Once the highly infrastructure developed economic powerhouse of Africa, South Africans these days are more interested in the outlook for rolling blackouts. The country’s most-downloaded app provides schedules, alerts and forecasts for power outages.
Eskom, the state power monopoly, is struggling to generate enough electricity to meet needs, and has re-introduced a byzantine system of rotating outages known as “load-shedding.” On February 11th a whopping 4,000 megawatts of power, enough to power some 3m households, was cut from the national grid to prevent it from collapsing. Some businesses have bought generators and battery systems; others close during outages. In big cities, there is chaos at rush hour as traffic lights go dark. The blackouts suit copper-cable thieves, who can steal without fear of electrocution. And when the electricity is switched backed on, substations sometimes explode, resulting in secondary outages.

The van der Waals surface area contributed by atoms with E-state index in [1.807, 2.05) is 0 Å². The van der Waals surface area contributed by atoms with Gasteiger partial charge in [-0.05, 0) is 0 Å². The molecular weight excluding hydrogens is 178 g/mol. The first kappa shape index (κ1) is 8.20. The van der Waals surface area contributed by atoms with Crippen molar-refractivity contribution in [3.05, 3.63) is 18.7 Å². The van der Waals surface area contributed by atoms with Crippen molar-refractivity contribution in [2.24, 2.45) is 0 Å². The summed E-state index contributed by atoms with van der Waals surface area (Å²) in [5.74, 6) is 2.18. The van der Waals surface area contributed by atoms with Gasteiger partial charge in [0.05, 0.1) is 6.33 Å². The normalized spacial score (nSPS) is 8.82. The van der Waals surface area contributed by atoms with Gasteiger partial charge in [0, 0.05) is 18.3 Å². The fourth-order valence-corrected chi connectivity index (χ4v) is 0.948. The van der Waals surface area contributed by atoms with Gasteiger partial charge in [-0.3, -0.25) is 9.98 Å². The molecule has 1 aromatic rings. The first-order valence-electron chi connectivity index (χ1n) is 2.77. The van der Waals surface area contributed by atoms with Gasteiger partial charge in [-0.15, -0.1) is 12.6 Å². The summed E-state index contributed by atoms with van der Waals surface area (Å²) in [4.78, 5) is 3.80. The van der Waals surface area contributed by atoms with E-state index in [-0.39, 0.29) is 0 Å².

[paywall: you can see the whole article in 'anonymous view' through startpage.com]
More on the situation:
How to bring back the lights in South Africa?